So it was that, good cat slave that I am, I made a beeline for Japan’s latest offering of feline adorableness as soon as I could. Because, of course, shelling out money to watch a film about cats counts as worshipping my feline overlord.
Nana (voiced by Takahata Mitsuki) is a smart and sassy cat adored by his owner Satoru (Fukushi Sota). However, for reasons unknown, Satoru now cannot keep his cat, so he and Nana go on a journey across Japan to find a new home for the feline. As Nana and Satoru meet old friends and new, they uncover secrets and eventually Satoru’s past…
Tabineko Ripoto (published English title being The Travelling Cat Chronicles) is adapted from the novel of the same name by Arikawa Hiro, who also wrote the screenplay for the film. I’d not been pleased to know that Fukushi Sota was picked for the film, but figured I’d ignore his face for the sake of the cat. It didn’t quite work, but having an adorable cat feature for the better part of the film did help paper over a few things.
I had written a whole post on the differences between the novel and the film, but decided in the end I would keep this short and hopefully sweet. The film is overall a decent watch regardless of whether you read the novel, and does a fairly solid job of wringing tears and tugging at heartstrings. At its core, it is about love and loss, and saying goodbye in the softest, most roundabout way possible. Satoru cannot keep Nana even though he would love to, but he does his utmost to find a new home for the kitty among the people he trusts. Nana already knows, thanks to the sixth sense and keen sense of smell that animals possess – and in the end, in his own way, he comes to terms with Satoru’s decision to rehome him. Throughout their journey, Satoru’s friends learn to deal with their own emotional baggage and move on from the past. To the film’s credit, it found a cat with markings very similar to novel Nana, and preserved most of Nana’s snarky and witty remarks. Cat and human’s devotion to each other was obvious and touching, from Nana foiling each attempt to rehome him, to Satoru’s obvious reluctance to part with his beloved feline. The best bit? Nana yelling “inuyaro” at a dog, ready to do damage because the dog had dared to give Satoru the third degree!
Logistical issues meant some omissions were unavoidable, such as moving the last arc from Hokkaido in winter to the more temperate Kitakyushu, and removing a funny segment of Nana befriending a snooty cat and some chatty dogs in the pets holding area of the ferry during the crossing. A scene of Sugi (Ono Takuro) and Satoru rescuing a dog during their high school days was changed to include Chikako (Hirose Alice) – this was rather unnecessary, as was the scene where Sugi said more than he should to deter Satoru in his bid to win Chikako’s affections. Not so logistical an omission was the near removal of Yoshimine (Maeno Tomoya), one of Satoru’s friends who was in the line-up to be Nana’s new slave. I had enjoyed Yoshimine’s arc in the novel and was sorry to see it much reduced, not least because there was a hilarious segment of Nana teaching Yoshimine’s new kitten how to cat. An addition I didn’t care for was Satoru taking photos at the photography studio of his childhood friend Kosuke (Yamamoto Ryosuke) – if the film’s tagline wasn’t already a dead giveaway, this would be it.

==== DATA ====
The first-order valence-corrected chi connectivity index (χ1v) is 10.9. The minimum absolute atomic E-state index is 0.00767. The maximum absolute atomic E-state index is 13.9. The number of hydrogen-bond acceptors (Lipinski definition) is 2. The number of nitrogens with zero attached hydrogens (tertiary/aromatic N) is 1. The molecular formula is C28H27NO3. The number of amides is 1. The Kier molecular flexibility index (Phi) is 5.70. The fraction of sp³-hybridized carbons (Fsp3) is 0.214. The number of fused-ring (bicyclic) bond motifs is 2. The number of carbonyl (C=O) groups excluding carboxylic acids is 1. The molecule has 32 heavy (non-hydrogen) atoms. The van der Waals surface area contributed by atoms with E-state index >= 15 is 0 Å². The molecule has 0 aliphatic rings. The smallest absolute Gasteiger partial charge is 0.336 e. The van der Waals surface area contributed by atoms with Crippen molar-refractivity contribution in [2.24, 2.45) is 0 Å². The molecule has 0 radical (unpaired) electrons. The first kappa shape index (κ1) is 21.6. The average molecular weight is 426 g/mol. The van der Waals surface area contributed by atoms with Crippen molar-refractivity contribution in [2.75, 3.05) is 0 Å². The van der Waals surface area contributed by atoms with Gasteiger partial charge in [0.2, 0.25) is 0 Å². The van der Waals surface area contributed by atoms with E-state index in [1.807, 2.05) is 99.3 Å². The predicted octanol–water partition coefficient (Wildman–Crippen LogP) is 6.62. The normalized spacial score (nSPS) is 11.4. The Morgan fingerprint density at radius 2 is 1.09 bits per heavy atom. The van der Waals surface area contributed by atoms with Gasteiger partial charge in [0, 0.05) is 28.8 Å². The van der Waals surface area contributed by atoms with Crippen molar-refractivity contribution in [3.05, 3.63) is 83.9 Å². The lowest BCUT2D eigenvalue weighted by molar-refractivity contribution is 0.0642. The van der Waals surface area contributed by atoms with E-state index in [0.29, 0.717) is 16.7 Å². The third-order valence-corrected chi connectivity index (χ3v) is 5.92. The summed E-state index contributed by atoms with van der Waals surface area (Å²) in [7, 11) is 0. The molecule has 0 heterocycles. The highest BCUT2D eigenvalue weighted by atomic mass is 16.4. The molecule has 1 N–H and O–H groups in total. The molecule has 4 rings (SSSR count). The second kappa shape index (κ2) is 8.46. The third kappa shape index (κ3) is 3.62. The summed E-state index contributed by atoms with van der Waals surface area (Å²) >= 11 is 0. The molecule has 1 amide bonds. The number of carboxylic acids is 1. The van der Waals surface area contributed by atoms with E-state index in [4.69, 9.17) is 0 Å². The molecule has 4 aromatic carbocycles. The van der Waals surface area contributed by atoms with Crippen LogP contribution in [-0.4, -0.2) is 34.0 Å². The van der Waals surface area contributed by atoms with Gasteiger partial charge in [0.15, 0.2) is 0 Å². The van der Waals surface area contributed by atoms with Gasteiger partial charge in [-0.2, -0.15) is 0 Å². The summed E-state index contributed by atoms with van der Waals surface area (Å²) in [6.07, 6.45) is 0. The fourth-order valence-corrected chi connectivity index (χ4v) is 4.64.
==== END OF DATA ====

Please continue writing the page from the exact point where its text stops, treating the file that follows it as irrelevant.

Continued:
Fukushi Sota was frustratingly blank in key moments of the film – he was passable in the basics, but the nuances seemed to have escaped his face completely. The director’s close-ups of Fukushi’s face were painful to watch because it was impossible to detect any sort of micro-expressions reflecting Satoru’s innermost emotions at any given difficult moment. This made it hard to feel more for Satoru despite the hints peppered throughout about his circumstances and why he had to give Nana up. To be fair, Fukushi seemed to have handled the cat pretty well, so that’s a point in his favour. Takahata Mitsuki did well voicing Nana, and made Nana’s reactions and remarks a source of much amusement and sometimes comic relief. Takeuchi Yuko was fine as Satoru’s aunt Noriko, and helped shoulder a fair amount of the heavy lifting in the more sombre scenes, such as the dinner scene where Noriko and Satoru had a heart-to-heart talk about a number of things. I also liked the scene where Satoru taught Noriko the right way to pet Nana. I had not realised Hirose Alice was in the film and found her Chikako quite likeable and chipper.
Overall, a pretty nice watch if you are a cat lover, and a timely reminder to give your furbabies an extra tight hug or several. The film’s official Instagram page has adorable photos of the cat who plays Nana, and here’s a clip of the opening minute of the film: